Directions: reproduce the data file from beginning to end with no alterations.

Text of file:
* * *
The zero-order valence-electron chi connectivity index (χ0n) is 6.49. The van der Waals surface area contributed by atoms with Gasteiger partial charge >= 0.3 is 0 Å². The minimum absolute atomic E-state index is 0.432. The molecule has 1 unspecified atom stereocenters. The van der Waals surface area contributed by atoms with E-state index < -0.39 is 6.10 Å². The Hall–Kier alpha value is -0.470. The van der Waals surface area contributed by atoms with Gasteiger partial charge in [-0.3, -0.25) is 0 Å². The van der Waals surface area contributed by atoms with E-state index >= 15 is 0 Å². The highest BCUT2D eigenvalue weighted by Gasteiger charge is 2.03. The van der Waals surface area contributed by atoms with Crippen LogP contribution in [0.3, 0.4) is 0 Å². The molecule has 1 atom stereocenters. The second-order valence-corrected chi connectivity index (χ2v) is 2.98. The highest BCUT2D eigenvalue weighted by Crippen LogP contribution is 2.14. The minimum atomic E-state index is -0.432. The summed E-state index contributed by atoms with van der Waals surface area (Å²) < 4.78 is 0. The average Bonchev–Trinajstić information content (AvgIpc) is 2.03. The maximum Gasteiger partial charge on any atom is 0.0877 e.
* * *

The zero-order valence-electron chi connectivity index (χ0n) is 6.49. The van der Waals surface area contributed by atoms with Gasteiger partial charge >= 0.3 is 0 Å². The minimum absolute atomic E-state index is 0.432. The molecule has 1 unspecified atom stereocenters. The van der Waals surface area contributed by atoms with E-state index < -0.39 is 6.10 Å². The Hall–Kier alpha value is -0.470. The van der Waals surface area contributed by atoms with Gasteiger partial charge in [-0.3, -0.25) is 0 Å². The van der Waals surface area contributed by atoms with E-state index >= 15 is 0 Å². The highest BCUT2D eigenvalue weighted by Gasteiger charge is 2.03. The van der Waals surface area contributed by atoms with Crippen LogP contribution in [0.3, 0.4) is 0 Å². The molecule has 1 atom stereocenters. The second-order valence-corrected chi connectivity index (χ2v) is 2.98. The highest BCUT2D eigenvalue weighted by Crippen LogP contribution is 2.14. The minimum atomic E-state index is -0.432. The summed E-state index contributed by atoms with van der Waals surface area (Å²) < 4.78 is 0. The average Bonchev–Trinajstić information content (AvgIpc) is 2.03. The maximum Gasteiger partial charge on any atom is 0.0877 e.